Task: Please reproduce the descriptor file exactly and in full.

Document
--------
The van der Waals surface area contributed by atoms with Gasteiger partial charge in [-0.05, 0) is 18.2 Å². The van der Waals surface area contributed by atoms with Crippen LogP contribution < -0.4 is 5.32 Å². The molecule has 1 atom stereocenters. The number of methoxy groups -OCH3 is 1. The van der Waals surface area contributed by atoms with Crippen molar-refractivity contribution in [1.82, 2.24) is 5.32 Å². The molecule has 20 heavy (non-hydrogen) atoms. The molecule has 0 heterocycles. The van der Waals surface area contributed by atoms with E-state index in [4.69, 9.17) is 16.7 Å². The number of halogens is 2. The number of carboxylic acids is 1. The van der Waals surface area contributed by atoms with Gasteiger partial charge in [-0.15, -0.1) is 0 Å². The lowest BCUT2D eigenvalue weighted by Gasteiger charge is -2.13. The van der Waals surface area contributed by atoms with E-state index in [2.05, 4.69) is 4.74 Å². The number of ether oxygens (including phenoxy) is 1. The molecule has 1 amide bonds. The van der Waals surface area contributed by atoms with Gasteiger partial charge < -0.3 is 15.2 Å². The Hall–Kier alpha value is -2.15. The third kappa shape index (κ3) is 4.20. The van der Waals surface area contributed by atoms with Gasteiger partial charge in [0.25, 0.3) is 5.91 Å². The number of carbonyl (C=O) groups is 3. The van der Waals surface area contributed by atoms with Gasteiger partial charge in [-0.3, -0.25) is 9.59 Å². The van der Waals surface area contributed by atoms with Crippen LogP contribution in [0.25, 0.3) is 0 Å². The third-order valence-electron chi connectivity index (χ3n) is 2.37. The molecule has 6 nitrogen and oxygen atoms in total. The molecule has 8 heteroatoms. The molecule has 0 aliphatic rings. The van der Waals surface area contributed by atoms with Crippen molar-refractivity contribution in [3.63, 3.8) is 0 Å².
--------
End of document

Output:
The van der Waals surface area contributed by atoms with Gasteiger partial charge in [-0.05, 0) is 18.2 Å². The van der Waals surface area contributed by atoms with Crippen LogP contribution < -0.4 is 5.32 Å². The molecule has 1 atom stereocenters. The number of methoxy groups -OCH3 is 1. The van der Waals surface area contributed by atoms with Crippen molar-refractivity contribution in [1.82, 2.24) is 5.32 Å². The molecule has 20 heavy (non-hydrogen) atoms. The molecule has 0 heterocycles. The van der Waals surface area contributed by atoms with E-state index in [4.69, 9.17) is 16.7 Å². The number of halogens is 2. The number of carboxylic acids is 1. The van der Waals surface area contributed by atoms with Gasteiger partial charge in [-0.15, -0.1) is 0 Å². The lowest BCUT2D eigenvalue weighted by Gasteiger charge is -2.13. The van der Waals surface area contributed by atoms with E-state index in [2.05, 4.69) is 4.74 Å². The number of ether oxygens (including phenoxy) is 1. The molecule has 1 amide bonds. The van der Waals surface area contributed by atoms with Gasteiger partial charge < -0.3 is 15.2 Å². The Hall–Kier alpha value is -2.15. The third kappa shape index (κ3) is 4.20. The van der Waals surface area contributed by atoms with Gasteiger partial charge in [0.25, 0.3) is 5.91 Å². The number of carbonyl (C=O) groups is 3. The van der Waals surface area contributed by atoms with Gasteiger partial charge in [-0.3, -0.25) is 9.59 Å². The van der Waals surface area contributed by atoms with Crippen LogP contribution in [0.25, 0.3) is 0 Å². The third-order valence-electron chi connectivity index (χ3n) is 2.37. The molecule has 6 nitrogen and oxygen atoms in total. The molecule has 8 heteroatoms. The molecule has 0 aliphatic rings. The van der Waals surface area contributed by atoms with Crippen molar-refractivity contribution in [3.63, 3.8) is 0 Å².